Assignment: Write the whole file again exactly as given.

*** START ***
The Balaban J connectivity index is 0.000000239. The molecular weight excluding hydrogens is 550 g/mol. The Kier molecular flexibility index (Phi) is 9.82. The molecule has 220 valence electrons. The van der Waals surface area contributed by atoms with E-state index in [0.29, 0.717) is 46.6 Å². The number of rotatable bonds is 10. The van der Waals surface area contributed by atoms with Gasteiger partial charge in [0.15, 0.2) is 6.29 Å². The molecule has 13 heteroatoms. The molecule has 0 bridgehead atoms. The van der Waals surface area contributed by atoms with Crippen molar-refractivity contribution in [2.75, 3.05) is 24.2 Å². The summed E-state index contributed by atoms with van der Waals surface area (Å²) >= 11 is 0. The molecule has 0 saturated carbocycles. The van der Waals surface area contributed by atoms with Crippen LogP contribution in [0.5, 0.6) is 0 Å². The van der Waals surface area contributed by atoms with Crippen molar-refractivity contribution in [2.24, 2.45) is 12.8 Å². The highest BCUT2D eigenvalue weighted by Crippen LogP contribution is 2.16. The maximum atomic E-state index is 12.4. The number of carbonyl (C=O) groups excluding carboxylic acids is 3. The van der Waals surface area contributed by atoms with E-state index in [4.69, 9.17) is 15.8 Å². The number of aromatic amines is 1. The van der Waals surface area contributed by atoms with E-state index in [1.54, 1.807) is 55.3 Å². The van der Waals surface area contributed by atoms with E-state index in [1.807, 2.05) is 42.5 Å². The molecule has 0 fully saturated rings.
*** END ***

The Balaban J connectivity index is 0.000000239. The molecular weight excluding hydrogens is 550 g/mol. The Kier molecular flexibility index (Phi) is 9.82. The molecule has 220 valence electrons. The van der Waals surface area contributed by atoms with E-state index in [0.29, 0.717) is 46.6 Å². The number of rotatable bonds is 10. The van der Waals surface area contributed by atoms with Gasteiger partial charge in [0.15, 0.2) is 6.29 Å². The molecule has 13 heteroatoms. The molecule has 0 bridgehead atoms. The van der Waals surface area contributed by atoms with Crippen molar-refractivity contribution in [2.75, 3.05) is 24.2 Å². The summed E-state index contributed by atoms with van der Waals surface area (Å²) >= 11 is 0. The molecule has 0 saturated carbocycles. The van der Waals surface area contributed by atoms with Crippen LogP contribution in [0.5, 0.6) is 0 Å². The van der Waals surface area contributed by atoms with Crippen molar-refractivity contribution in [2.24, 2.45) is 12.8 Å². The highest BCUT2D eigenvalue weighted by Crippen LogP contribution is 2.16. The maximum atomic E-state index is 12.4. The number of carbonyl (C=O) groups excluding carboxylic acids is 3. The van der Waals surface area contributed by atoms with E-state index in [4.69, 9.17) is 15.8 Å². The number of aromatic amines is 1. The van der Waals surface area contributed by atoms with E-state index in [1.54, 1.807) is 55.3 Å². The van der Waals surface area contributed by atoms with E-state index in [1.807, 2.05) is 42.5 Å². The molecule has 0 fully saturated rings.